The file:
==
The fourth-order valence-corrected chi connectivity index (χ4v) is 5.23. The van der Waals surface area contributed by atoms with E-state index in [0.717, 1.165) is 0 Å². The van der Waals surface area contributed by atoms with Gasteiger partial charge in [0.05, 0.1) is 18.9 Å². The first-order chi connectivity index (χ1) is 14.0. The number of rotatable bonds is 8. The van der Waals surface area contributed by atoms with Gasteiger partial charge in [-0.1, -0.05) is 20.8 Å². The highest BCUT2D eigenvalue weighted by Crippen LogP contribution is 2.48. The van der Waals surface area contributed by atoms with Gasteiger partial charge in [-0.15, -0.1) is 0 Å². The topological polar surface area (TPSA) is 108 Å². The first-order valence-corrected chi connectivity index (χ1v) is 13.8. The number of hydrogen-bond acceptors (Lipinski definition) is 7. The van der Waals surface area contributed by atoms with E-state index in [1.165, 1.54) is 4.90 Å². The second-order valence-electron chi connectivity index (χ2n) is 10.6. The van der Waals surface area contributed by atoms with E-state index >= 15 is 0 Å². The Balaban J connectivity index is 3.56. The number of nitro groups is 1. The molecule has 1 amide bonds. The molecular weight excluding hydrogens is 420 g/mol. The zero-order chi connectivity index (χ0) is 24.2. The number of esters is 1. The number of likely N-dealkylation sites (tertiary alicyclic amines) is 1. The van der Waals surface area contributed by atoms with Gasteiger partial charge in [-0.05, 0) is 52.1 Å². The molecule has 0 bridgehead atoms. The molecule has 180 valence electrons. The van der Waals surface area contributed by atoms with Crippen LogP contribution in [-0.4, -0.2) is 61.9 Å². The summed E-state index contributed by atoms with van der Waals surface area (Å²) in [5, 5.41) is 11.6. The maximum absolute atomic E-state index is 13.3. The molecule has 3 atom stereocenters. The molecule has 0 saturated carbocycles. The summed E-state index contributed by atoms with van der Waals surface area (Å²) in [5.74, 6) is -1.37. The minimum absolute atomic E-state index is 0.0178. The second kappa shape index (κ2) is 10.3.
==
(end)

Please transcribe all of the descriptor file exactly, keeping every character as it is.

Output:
The fourth-order valence-corrected chi connectivity index (χ4v) is 5.23. The van der Waals surface area contributed by atoms with E-state index in [0.717, 1.165) is 0 Å². The van der Waals surface area contributed by atoms with Gasteiger partial charge in [0.05, 0.1) is 18.9 Å². The first-order chi connectivity index (χ1) is 14.0. The number of rotatable bonds is 8. The van der Waals surface area contributed by atoms with Gasteiger partial charge in [-0.1, -0.05) is 20.8 Å². The highest BCUT2D eigenvalue weighted by Crippen LogP contribution is 2.48. The van der Waals surface area contributed by atoms with Gasteiger partial charge in [-0.15, -0.1) is 0 Å². The topological polar surface area (TPSA) is 108 Å². The first-order valence-corrected chi connectivity index (χ1v) is 13.8. The number of hydrogen-bond acceptors (Lipinski definition) is 7. The van der Waals surface area contributed by atoms with E-state index in [1.165, 1.54) is 4.90 Å². The second-order valence-electron chi connectivity index (χ2n) is 10.6. The van der Waals surface area contributed by atoms with E-state index >= 15 is 0 Å². The Balaban J connectivity index is 3.56. The number of nitro groups is 1. The molecule has 1 amide bonds. The molecular weight excluding hydrogens is 420 g/mol. The zero-order chi connectivity index (χ0) is 24.2. The number of esters is 1. The number of likely N-dealkylation sites (tertiary alicyclic amines) is 1. The van der Waals surface area contributed by atoms with Gasteiger partial charge in [-0.05, 0) is 52.1 Å². The molecule has 0 bridgehead atoms. The molecule has 180 valence electrons. The van der Waals surface area contributed by atoms with Crippen LogP contribution in [-0.4, -0.2) is 61.9 Å². The summed E-state index contributed by atoms with van der Waals surface area (Å²) in [5, 5.41) is 11.6. The maximum absolute atomic E-state index is 13.3. The molecule has 3 atom stereocenters. The molecule has 0 saturated carbocycles. The summed E-state index contributed by atoms with van der Waals surface area (Å²) in [5.74, 6) is -1.37. The minimum absolute atomic E-state index is 0.0178. The second kappa shape index (κ2) is 10.3.